- Four Is Death: Just like Behemoth and Kulve Taroth, its fight is divided into four stages. The final stage is noted by many players to be the most dangerous because that's when the Leshen decides to jack the difficulty up to near-unreasonable levels.
- "Get Back Here!" Boss: The Leshen's slow movement speed at both attacking and moving means it doesn't present a great threat at close range, but it can cover this weakness by rapidly teleporting around the arena and using long-range attacks.
- Green Thumb: It's main form of offense, Leshen can summon giant roots to attack or to act as barriers. They're strong enough to restrain and strangle a Pukei-Pukei to death or simply launch Geralt into the air.
- Guest Fighter: The second monster that hails from a different series, after Behemoth.
- Hair-Trigger Temper: Highly territorial, it will deal with any intruders in its territory violently, as several Pukei-Pukei and the Chief Botanist find out the hard way.
- Humanoid Abomination: Already one of these in its home series, it's even moreso here—it's the first humanoid large monster since King Shakalaka, and its powers, behavior, and appearance are out-of-place in the Monster Hunter universe.
- It Can Think: It is smart enough to cover for its slow movement speed by teleporting around, denying Geralt opportunities to attack and sniping at him from a distance away. As the fight progresses, it will summon a pack of Jagras to both attack and distract Geralt as it uses its slower, but more powerful attacks. The Ancient Leshen, being an older and stronger specimen, is even smarter to the point of marking a specific Hunter, unleashing the pack of Jagras it summoned to hound the Hunter down while it also aim for that particular Hunter with several powerful attacks, including its root pin attack. Without the support of other Hunters, that Hunter is as good as dead and one step closer to the Quest falling.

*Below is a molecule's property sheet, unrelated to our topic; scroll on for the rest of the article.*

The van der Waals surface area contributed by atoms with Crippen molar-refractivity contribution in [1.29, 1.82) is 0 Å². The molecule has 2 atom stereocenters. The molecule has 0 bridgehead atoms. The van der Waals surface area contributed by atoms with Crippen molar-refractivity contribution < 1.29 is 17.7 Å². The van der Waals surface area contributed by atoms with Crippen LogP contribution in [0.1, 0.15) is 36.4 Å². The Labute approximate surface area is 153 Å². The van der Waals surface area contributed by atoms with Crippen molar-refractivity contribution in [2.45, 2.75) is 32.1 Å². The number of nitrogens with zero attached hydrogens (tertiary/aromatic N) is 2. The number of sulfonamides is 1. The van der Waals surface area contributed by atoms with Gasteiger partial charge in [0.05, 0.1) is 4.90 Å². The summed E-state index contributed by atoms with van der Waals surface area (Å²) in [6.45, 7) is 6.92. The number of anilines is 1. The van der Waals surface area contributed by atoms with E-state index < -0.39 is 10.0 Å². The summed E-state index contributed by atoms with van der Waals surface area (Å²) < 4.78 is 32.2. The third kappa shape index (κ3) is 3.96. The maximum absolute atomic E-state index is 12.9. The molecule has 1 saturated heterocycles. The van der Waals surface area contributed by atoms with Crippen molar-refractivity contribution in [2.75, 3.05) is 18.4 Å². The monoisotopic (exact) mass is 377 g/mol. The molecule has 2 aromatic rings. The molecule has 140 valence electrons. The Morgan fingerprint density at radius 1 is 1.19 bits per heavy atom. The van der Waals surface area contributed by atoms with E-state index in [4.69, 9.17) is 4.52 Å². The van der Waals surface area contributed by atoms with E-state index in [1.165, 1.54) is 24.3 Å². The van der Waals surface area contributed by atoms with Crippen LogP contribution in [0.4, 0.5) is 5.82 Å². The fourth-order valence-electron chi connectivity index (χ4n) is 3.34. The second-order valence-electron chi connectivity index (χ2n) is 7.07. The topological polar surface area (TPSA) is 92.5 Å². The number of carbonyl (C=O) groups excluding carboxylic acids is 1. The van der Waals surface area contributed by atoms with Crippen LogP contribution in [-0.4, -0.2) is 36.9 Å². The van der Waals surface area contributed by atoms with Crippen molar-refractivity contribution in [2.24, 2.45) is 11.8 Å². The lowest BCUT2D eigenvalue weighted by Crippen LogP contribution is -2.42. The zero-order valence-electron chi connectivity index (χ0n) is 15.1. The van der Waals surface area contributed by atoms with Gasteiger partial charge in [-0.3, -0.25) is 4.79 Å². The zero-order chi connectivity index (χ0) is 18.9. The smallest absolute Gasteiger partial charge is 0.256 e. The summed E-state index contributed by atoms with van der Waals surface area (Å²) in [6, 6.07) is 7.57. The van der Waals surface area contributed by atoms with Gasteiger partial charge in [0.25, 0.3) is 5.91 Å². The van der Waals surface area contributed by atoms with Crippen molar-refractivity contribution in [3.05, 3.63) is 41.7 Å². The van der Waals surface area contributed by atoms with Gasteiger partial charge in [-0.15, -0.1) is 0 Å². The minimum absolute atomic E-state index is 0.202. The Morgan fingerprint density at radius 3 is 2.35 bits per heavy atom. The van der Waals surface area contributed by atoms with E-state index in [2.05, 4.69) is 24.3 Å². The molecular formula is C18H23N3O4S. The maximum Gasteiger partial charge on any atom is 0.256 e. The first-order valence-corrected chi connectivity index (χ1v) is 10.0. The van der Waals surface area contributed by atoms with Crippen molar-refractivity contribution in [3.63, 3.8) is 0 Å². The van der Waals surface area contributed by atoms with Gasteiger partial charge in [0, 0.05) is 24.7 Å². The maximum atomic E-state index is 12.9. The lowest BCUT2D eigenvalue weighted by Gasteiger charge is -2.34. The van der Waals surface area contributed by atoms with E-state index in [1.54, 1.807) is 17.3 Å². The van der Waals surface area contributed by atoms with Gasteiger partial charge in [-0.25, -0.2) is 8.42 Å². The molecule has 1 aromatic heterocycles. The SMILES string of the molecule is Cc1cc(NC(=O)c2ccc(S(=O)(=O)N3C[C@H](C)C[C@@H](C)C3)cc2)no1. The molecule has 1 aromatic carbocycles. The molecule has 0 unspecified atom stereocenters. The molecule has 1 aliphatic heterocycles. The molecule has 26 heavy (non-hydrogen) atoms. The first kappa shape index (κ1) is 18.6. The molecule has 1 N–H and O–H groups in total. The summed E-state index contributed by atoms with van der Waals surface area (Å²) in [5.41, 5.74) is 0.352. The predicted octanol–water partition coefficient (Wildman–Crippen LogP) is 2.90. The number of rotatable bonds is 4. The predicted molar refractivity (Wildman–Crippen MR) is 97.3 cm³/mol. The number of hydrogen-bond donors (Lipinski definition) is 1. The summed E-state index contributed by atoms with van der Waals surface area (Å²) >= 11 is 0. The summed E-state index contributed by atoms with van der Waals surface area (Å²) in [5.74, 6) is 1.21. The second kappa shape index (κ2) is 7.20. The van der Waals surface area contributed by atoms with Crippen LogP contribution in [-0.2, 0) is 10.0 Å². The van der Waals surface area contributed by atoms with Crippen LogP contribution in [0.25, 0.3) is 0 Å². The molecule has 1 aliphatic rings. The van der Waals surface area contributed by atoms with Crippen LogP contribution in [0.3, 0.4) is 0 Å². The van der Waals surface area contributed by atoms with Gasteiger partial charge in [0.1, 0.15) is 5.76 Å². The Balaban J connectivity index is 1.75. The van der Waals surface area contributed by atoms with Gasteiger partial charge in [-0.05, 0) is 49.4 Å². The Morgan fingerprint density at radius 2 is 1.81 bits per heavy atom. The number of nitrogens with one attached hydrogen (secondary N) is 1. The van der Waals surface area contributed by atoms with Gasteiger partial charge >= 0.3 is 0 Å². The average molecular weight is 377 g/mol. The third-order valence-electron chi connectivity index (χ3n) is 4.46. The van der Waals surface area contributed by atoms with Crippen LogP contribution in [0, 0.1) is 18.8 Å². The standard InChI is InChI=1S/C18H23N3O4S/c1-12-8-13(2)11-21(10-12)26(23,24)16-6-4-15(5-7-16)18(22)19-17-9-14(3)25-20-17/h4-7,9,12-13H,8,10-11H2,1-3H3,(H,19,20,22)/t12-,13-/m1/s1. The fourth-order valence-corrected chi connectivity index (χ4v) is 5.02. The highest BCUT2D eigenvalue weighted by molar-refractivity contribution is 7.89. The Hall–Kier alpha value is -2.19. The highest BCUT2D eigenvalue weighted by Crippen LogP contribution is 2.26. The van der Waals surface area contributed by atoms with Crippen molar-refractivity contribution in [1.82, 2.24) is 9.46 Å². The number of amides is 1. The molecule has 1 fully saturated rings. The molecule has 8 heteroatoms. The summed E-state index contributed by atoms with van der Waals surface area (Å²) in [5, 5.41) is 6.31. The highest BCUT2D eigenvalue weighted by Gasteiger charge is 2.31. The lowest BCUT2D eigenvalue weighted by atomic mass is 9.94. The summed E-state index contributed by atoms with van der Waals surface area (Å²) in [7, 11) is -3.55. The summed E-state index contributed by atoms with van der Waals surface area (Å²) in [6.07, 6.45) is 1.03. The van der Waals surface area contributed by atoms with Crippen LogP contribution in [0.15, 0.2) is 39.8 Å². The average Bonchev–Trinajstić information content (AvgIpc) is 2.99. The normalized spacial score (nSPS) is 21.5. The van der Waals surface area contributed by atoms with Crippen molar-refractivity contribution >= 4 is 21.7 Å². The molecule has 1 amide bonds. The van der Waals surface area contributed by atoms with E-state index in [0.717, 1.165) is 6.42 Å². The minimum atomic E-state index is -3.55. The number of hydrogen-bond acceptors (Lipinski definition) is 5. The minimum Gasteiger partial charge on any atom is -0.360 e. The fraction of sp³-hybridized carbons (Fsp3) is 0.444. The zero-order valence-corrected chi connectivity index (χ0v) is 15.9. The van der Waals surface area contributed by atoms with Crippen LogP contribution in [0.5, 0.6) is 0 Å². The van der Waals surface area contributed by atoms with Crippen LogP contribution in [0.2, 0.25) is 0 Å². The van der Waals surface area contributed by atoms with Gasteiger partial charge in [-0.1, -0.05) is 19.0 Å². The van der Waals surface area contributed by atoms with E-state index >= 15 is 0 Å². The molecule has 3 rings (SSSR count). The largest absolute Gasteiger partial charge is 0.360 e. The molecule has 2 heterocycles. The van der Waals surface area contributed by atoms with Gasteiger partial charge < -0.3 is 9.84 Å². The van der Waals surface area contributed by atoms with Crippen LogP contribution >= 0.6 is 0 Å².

- Knockback: The key to winning a fight against both variants of Leshen is taking advantage of a hunter's standard-issue slinger; the Leshen is incredibly susceptible to flinching from virtually all types of slinger ammo, though the best results come from lobbing Dragon Pods, Flash Pods, and Bomb Pods at it. A well-timed shot can stagger the Leshen out of whatever it's doing and provide an opening for attack.
- Limit Break: In the latter half of the fight, the Ancient Leshen begins to accumulate Revoltures before releasing them into a massive swarm, similar to Teostra's supernova. The birds do enough damage to drop the health of a Vitality 3 hunter down to nil, scatter towards every hunter in the vicinity, and have homing capabilities on top of that. Either superman dive or fire a Flash Pod at it if you don't want a Total Party Kill.